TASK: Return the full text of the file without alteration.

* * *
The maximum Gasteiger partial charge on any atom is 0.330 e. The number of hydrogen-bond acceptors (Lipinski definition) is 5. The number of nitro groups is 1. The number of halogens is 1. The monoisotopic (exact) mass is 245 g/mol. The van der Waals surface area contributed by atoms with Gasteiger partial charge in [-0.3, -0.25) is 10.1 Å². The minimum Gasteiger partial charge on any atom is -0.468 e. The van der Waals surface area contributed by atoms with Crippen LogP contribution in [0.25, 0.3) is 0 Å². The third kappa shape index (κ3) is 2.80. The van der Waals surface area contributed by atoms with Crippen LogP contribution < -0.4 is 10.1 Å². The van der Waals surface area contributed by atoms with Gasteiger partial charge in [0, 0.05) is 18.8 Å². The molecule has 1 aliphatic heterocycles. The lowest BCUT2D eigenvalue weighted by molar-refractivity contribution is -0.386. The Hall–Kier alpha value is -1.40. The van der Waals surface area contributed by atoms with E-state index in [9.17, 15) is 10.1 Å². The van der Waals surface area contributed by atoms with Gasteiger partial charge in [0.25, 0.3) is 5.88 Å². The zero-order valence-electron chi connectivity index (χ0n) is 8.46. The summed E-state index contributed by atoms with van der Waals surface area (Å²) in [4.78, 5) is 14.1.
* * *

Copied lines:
The maximum Gasteiger partial charge on any atom is 0.330 e. The number of hydrogen-bond acceptors (Lipinski definition) is 5. The number of nitro groups is 1. The number of halogens is 1. The monoisotopic (exact) mass is 245 g/mol. The van der Waals surface area contributed by atoms with Gasteiger partial charge in [-0.3, -0.25) is 10.1 Å². The minimum Gasteiger partial charge on any atom is -0.468 e. The van der Waals surface area contributed by atoms with Crippen LogP contribution in [0.25, 0.3) is 0 Å². The third kappa shape index (κ3) is 2.80. The van der Waals surface area contributed by atoms with Crippen LogP contribution < -0.4 is 10.1 Å². The van der Waals surface area contributed by atoms with Gasteiger partial charge in [0, 0.05) is 18.8 Å². The molecule has 1 aliphatic heterocycles. The lowest BCUT2D eigenvalue weighted by molar-refractivity contribution is -0.386. The Hall–Kier alpha value is -1.40. The van der Waals surface area contributed by atoms with E-state index in [9.17, 15) is 10.1 Å². The van der Waals surface area contributed by atoms with Gasteiger partial charge in [0.25, 0.3) is 5.88 Å². The zero-order valence-electron chi connectivity index (χ0n) is 8.46. The summed E-state index contributed by atoms with van der Waals surface area (Å²) in [4.78, 5) is 14.1.